In September, the bank was shaken by a scandal linked to the Doing Business order, which ranked countries based on business conditions, regulations and economic reforms.
However, a report by independent investigators revealed inconsistencies in the 2018 and 2020 data. A more appropriate light is in publishing a closely watched list of business conditions.
Reinhart, who was promoted to senior management in an effort to restore confidence in the World Bank, also said that some of the key concepts for the new product were already clear.
These include greater transparency in the underlying methodology, greater reliance on survey data from companies, and less emphasis on country rankings.
The Bank will place more emphasis on survey data to reduce the role of judgment and eliminate the “competition” aspect of ratings, which has motivated countries to “I play within the system”Reinhart commented.
The bank’s board of directors rescinded its Doing Business rating after the scandal.
However, law firm WilmerHale is still working on a second report of potential misconduct regarding data changes that have benefited not only China, but Saudi Arabia and other countries as well.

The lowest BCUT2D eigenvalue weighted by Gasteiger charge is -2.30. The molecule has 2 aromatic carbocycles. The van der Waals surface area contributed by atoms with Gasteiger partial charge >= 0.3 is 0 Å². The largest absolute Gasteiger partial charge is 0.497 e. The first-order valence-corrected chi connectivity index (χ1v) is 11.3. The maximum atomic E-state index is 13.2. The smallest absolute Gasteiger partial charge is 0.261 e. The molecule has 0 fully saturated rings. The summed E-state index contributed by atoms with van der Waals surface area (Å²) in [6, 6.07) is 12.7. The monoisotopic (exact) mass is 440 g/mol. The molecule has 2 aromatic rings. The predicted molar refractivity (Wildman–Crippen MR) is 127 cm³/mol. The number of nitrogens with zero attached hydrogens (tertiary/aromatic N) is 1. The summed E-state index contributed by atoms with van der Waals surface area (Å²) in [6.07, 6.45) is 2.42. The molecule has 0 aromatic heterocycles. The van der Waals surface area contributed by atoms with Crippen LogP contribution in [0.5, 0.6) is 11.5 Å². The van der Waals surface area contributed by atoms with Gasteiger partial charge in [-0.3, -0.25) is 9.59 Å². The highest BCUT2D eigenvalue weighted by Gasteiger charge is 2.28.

The IMF board supported Georgiev after a lengthy examination of the allegations in his position, but since the investigation has not yet been completely closed, it can still be mentioned in the second report.
According to Reinhart, this case has undermined the credibility of the World Bank and it will take time and effort to restore confidence.
“It is important that confidence measures not be based on personality, but rather on system.” She added that the bank took a number of measures and guarantees after examining several external reports.
Reinhart commissioned a large-scale external review of its Doing Business methodology after the bank raised internal concerns about data manipulation.
The 84-page meticulous analysis required a series of corrective actions and repairs. He blames the bank for the lack of transparency in underlying data and argues that it should stop selling advisory services to governments trying to improve their results. However, according to Reinhart, this process has already been discontinued in 2020 and 2021.
Reinhart added that after completing the second report from WilmerHale, the bank will look closely at the consequences of the scandal and consider further action needed.
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